Posted June 13, 2013
Wall Street Journal – U.S. Oil Notches Record Growth
In the latest sign that the shale revolution is remaking world energy markets, the WSJ cites BP’s 2012 Statistical Review showing crude production in the U.S. jumped 14 percent last year to 8.9 million barrels a day. (subscription publication).
Pittsburgh Post-Gazette – Pennsylvania to See $202.47 Million in Per-Well Fracking Impact Fees
A new Pennsylvania Public Utility Commission report notes that more than $200 million from hydraulic fracturing impact fees will be distributed to local governments across the state. Bradford County in the state's northeast will collect the most at $7.3 million while Washington is second at $4.7 million. Lycoming and Tioga counties follow with $4.4 million each.
Posted June 7, 2013
Propelled by a massive energy surge, North Dakota’s economy grew 13.4 percent in 2012, according to Bureau of Economic Analysis figures – nearly three times as fast as Texas, the No. 2 state. The oil and natural gas industry is a big economic driver, as well as manufacturing industries.
National Review Online – No More Energy Protectionism
In a guest post, the Heritage Foundation’s Nicolas Loris writes that, “In a free economy, goods and services go to their highest valued use. Natural gas is no different, and it should be treated the same as any other good the U.S. trades around the world.”
Posted June 6, 2013
The surge in U.S. shale development through hydraulic fracturing and horizontal drilling in North Dakota, Oklahoma and Texas has boosted domestic oil production – 7.3 million barrels a day last week alone – to the highest level since 1986, according to the U.S. Energy Information Administration.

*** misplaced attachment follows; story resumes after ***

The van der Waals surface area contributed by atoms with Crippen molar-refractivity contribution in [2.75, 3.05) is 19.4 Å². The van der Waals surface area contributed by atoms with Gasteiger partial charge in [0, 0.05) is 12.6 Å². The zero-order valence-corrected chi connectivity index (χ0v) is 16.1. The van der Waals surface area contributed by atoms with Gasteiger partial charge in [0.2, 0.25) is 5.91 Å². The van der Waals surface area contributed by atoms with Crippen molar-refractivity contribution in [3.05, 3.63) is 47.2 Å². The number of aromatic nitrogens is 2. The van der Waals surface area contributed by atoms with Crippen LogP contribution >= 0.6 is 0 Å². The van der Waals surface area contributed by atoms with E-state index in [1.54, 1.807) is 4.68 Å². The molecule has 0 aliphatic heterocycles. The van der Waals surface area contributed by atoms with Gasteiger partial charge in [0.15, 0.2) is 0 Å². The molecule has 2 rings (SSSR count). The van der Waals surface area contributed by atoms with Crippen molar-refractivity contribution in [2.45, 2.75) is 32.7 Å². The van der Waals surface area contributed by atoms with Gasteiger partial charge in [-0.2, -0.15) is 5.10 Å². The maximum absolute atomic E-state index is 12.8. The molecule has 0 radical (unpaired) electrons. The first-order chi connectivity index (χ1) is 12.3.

Fuel Fix Blog – Feds Give More Time To Study Proposed Drilling Rule
Last month API asked for an additional 90 days to study BLM’s proposed rule governing hydraulic fracturing. Today, Interior Secretary Sally Jewell said that she would allow an additional 60 days for stakeholders to review the proposed regulations.
Posted May 30, 2013
Later this year EPA is expected to propose stricter ozone standards that could lower the current 75 parts per billion (ppb) limit to 60 ppb. First, a map showing areas of the country (in red) that exceed current 75 ppb standards, enacted in 2008:
Posted May 9, 2013
New Interior Department Secretary Sally Jewell is on the right track in her remarks at this week’s Offshore Technology Conference in Houston, committing Interior to providing “regulatory certainty, predictability (and) consistency” in oil and natural gas development.
This is critical to reverse recent declining development in federal areas. According to the Congressional Research Service, while oil production in non-federal areas was up 2009 to 2012, in federal areas it was down 6 percent:
Posted May 7, 2013
In a guest column, Brigham McCown argues the benefits of the Keystone XL pipeline would extend beyond jobs and energy security to safety. According to government statistics, pipelines are the safest way to transport energy supplies, writes McCown.
U.S. News and World Report – Lawmakers: Natural Gas Exports Could Erode Political Might of U.S. Adversaries
U.S. News recaps today’s House Subcommittee on Energy and Power hearing, which focused on legislation that would expedite U.S. natural gas exports. Supporters say shipping natural gas to allies could strengthen diplomatic ties, undermine political leverage of adversaries, while also shaving the U.S. trade deficit and creating jobs.